Remembering Larry Gibson


This piece was written for the September edition of Streetvibes. Larry Gibson is one of a handful of people who I can name who were instrumental in getting me involved with activism, as I’m sure nearly every environmentalist East of the Mississippi can say. When he died in September, nature lost one of its toughest defenders.

I only met Larry Gibson once. It was on his mountain, in his little cabin, huddled close to a wood burning stove. We were visiting coal country, and preparing to bring the knowledge we learned back to school, so we could fight against the coal plant on Miami University’s campus. He explained to us his story, indelibly intertwined with the story of the Appalachian mountains. And gave us an ultimatum, Larry, nicknamed “keeper of the mountains,” didn’t want to talk to us if we weren’t going to do something about the mountains; we had to promise we weren’t wasting his time. We he died in early September, it was a blow to the environmental movement that seems almost impossible to recover from.

Kayford mountain, the homestead of Larry’s family, and where he had a small cabin appropriately named “Larry’s Place,” stood at the center of the mountaintop removal debate. When I visited in 2010 it stood as the tallest mountain in the area, but 20 years before, it was the opposite. The mining executives made good on a promise one of them made to Larry in the early 90s: that if you don’t sell, Kayford will become “like an island” in an ocean.

That’s not a good way to put it. Below the surface of oceans, the waters are teeming with life, with intricate cosmos of organisms well suited to their environment, where a precarious balance of nature is like an intimate ballet. The water in the executive’s metaphor is, today, more like the surface of the moon. Barren and grey, the only indication of life is the human footprint left behind in the form of mining machines and their tracks. Larry didn’t want any of that, not for his mountain, and not for any of the others.

Driving up to Larry’s Place, you wouldn’t know that there was any mining taking place, with the worst offenders hidden behind untouched mountains along the highways and gulch roads. When Larry took us to the “Gates of Hell”, where his property ended and the mines began, we were finally able to appreciate the devastation caused by mountaintop removal coal mining.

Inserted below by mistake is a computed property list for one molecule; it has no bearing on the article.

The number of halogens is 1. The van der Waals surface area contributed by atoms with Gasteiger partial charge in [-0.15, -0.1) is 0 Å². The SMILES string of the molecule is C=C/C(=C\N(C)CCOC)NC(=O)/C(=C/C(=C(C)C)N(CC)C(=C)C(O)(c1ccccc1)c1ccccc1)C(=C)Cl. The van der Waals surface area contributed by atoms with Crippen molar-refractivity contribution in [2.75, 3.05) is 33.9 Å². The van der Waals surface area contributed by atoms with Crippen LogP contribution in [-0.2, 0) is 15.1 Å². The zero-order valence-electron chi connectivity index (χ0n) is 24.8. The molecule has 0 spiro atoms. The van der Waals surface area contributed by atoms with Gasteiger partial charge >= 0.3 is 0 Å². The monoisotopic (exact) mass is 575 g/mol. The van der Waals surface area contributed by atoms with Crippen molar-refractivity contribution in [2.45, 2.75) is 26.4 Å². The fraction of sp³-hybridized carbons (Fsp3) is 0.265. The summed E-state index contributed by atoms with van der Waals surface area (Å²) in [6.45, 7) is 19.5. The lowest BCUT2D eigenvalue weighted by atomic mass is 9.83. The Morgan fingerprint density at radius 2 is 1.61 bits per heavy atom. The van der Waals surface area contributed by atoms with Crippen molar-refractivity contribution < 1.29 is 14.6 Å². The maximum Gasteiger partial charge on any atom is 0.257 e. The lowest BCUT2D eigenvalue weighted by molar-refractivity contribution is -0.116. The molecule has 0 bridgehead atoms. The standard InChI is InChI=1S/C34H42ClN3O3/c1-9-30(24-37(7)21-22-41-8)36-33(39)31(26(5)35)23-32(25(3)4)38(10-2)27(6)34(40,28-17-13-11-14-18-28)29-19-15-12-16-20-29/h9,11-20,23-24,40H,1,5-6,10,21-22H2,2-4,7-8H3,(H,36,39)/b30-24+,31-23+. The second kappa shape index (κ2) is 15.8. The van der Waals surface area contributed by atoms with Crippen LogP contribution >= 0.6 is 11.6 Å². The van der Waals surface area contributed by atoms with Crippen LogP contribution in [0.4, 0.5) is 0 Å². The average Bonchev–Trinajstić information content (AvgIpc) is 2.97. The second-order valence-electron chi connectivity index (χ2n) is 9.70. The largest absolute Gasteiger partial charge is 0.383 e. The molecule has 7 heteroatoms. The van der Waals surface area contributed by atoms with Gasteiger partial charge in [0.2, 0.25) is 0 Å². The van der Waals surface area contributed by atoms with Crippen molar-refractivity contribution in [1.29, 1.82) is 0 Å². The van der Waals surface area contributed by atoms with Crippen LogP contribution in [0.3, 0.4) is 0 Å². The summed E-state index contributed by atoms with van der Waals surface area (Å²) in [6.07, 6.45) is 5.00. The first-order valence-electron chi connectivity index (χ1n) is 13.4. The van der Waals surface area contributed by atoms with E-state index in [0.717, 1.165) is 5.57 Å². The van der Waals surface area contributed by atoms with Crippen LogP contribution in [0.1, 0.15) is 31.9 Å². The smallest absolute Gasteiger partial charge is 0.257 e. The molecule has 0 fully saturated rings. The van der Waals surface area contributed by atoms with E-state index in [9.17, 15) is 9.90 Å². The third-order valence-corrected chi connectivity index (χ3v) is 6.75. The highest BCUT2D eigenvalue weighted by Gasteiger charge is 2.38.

The process occurs in three stages. First, the mountain is cleared of all vegetation. Usually trees that would be harvested and sold elsewhere are bulldozed into the valleys. When the brush is all cleared, and all that’s left is a lifeless mound of dirt, and core sample drilling has determined the depth of the coal, the layers of earth are peeled away one by one until a seam of coal is extracted. Once that seam is mined, the process is repeated over and over until the costs (monetarily) are too great. Of course, the environmental costs are huge. When the coal is exhausted the mountain is supposed to be returned to its “approximate original contour.” This means taking the mixture of rocks and dirt and waste generated along the way, and packing down the mountain, if it can still be called that. Entire ecosystems are destroyed, the topsoil is gone, and nothing can live there except for the invasive turf that can also, incidentally, grow on concrete.

But this isn’t happening without a fight, and Larry was a monolith in environmental activism. His motto, “Love Them or Leave Them, Just Don’t Destroy Them,” is a reminder that we’re not just fighting against the horrible practices of the mining companies, but that we’re fighting to preserve a kind of nature that today is commodified and missing from our daily experience, probably for the worse. Larry lived in the middle of the best and worst of all of this. As the steward of Kayford, he lived in a sublime wilderness, and just a half mile or so in any direction was his reminder of just how far capitalism was willing to go to reap enormous profits.

Though he stood just over 5 feet tall, his presence was remarkable. His courageousness in the face of immense pressure has inspired a whole generation of young activists to always stand up for what is right, I know it did it for me. There was no way I could go home and do nothing, and I still haven’t shaken the question “who has to suffer so we can keep the lights on?” We all stand on the shoulders of giants like Larry.

I’ve carried Larry’s ultimatum with me in all of my activism, not just environmentalism.  And though the hills of Cincinnati are only shadows of the majesty of the Appalachian Mountains, we should take Larry’s advice with us in whatever fight we’re in. When I hear the stories of people facing any kind of hardship, Larry is whispering in my ear “do something.”